Tuesday, 13 April 2021


 One of the best summaries of the essential problem of economic theory and of the solution offered by Karl Marx is in Lucio Colletti’s From Rousseau to Lenin. The problem is, of course, to explain how a society of private producers with “individual labours” can ever co-ordinate its productive activities so as to ensure its successful reproduction. For Marxist theory, this is the equivalent of establishing how concrete social labour, which is unmeasurable and incommensurable, can be equalized or homogenized and abstracted so that it can be measured. It is well worth our while to reproduce here the entirety of Colletti’s account of the problem which, we must aver, far excels what we ourselves could ever achieve!

THE THEORY OF VALUE AND FETISHISM The decisive point which, I believe, remains misunderstood in all these interpretations is, as already indicated, the concept of ‘abstract labour’; i.e. (a) how this abstraction of labour is produced, and (b) what it really means. The first part of the question is relatively straightforward. According to Marx, the products of labour take the form of commodities when they are produced for exchange. And they are produced for exchange when they are products of autonomous, private labours carried out independently of one another. Like Robinson Crusoe, the producer of com-­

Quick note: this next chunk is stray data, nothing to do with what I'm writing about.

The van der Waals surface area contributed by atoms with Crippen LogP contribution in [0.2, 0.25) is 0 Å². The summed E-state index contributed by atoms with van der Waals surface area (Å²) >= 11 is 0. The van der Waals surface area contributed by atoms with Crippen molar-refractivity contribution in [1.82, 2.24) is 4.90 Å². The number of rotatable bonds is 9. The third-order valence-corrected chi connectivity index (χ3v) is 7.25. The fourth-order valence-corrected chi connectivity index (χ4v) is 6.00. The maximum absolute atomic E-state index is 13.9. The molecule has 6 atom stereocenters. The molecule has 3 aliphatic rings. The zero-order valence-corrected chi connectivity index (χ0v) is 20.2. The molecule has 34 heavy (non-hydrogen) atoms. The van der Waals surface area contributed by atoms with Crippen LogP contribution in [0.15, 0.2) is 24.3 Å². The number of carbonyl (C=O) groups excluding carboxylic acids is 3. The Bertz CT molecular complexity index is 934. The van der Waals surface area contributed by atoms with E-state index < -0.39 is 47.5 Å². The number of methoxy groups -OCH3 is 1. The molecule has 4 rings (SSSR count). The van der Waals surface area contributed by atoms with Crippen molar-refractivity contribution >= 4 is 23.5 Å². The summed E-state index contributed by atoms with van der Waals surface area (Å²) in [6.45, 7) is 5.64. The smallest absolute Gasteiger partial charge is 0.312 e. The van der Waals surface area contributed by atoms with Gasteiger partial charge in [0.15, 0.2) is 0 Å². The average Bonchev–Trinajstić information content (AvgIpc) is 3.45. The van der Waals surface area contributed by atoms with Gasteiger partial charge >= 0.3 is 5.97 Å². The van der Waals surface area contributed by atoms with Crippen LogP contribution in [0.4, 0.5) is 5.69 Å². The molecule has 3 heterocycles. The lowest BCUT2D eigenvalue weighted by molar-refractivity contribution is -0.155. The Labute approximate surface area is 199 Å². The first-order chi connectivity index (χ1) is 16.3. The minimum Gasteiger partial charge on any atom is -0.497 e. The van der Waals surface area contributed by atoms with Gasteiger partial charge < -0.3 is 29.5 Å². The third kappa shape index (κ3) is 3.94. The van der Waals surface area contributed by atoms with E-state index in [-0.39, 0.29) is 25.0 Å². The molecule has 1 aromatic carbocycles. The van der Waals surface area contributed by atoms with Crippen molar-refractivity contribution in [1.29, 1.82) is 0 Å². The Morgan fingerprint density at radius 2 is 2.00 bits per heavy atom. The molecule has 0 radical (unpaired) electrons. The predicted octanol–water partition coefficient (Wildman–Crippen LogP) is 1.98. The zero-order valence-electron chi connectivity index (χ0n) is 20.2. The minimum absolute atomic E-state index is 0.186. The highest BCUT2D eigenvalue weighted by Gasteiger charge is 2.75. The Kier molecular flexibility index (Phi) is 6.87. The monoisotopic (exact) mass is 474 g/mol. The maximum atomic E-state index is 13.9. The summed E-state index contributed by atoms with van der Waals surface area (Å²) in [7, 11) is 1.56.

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modities decides by himself how much and what to produce. But unlike Robinson Crusoe he lives in society and hence within a social division of labour in which his labour depends on that of others and vice versa. It follows that while Crusoe carried out all his indispensable labour by himself and relied only on his own labour for the satisfaction of his needs, the producer of commodities carries out only one determinate form of labour, the products of which are destined for others, just as the products of the other producers’ different forms of labour go to him. If this social division of labour were a conscious and planned distribution to all its members on the part of society of the various necessary types of labour and quantities to be produced, the products of individual labour would not take the form of commodities. For example, in a patriarchal peasant family there is a distribution of the work which the members themselves must carry out, but the products of this labour do not become commodities, nor do the members of the family nucleus buy or sell their products to each other.“ On the other hand, in conditions of commodity production, the work of individual producers is not labour carried out at the command or on behalf of society: rather it is private, autonomous labour, carried out by each producer independently of the next. Hence, lacking any conscious assignment or distribution on the part of society, individual labour is not immediately an articulation of social labour; it acquires its character as an aliquot of aggregate labour solely through the mediation of exchange relations or the market. Now Marx’s essential thesis is that in order to exchange their products, men must equalize them, i.e. abstract from the physical-natural or use-value aspect in which one product differs from another (corn from iron, iron from glass, etc.). In abstracting from the object or concrete material of their labour they also abstract ipso facto from that which serves to differentiate their labours. ‘Along with the useful qualities of the products themselves, we put out of sight both the useful character of the various kinds of labour embodied in them and the concrete forms of that labour; there is nothing left but what is common to them all . . . human labour in the abstract.”  Hence in abstracting from the natural, sensory objectivity of their products, men also and simultaneously abstract from what differentiates their various subjective activities. ‘The Labour . . . that forms the substance of value is homogeneous labour-power, expenditure of one uniform labour-power. The total labour-power of society which is embodied in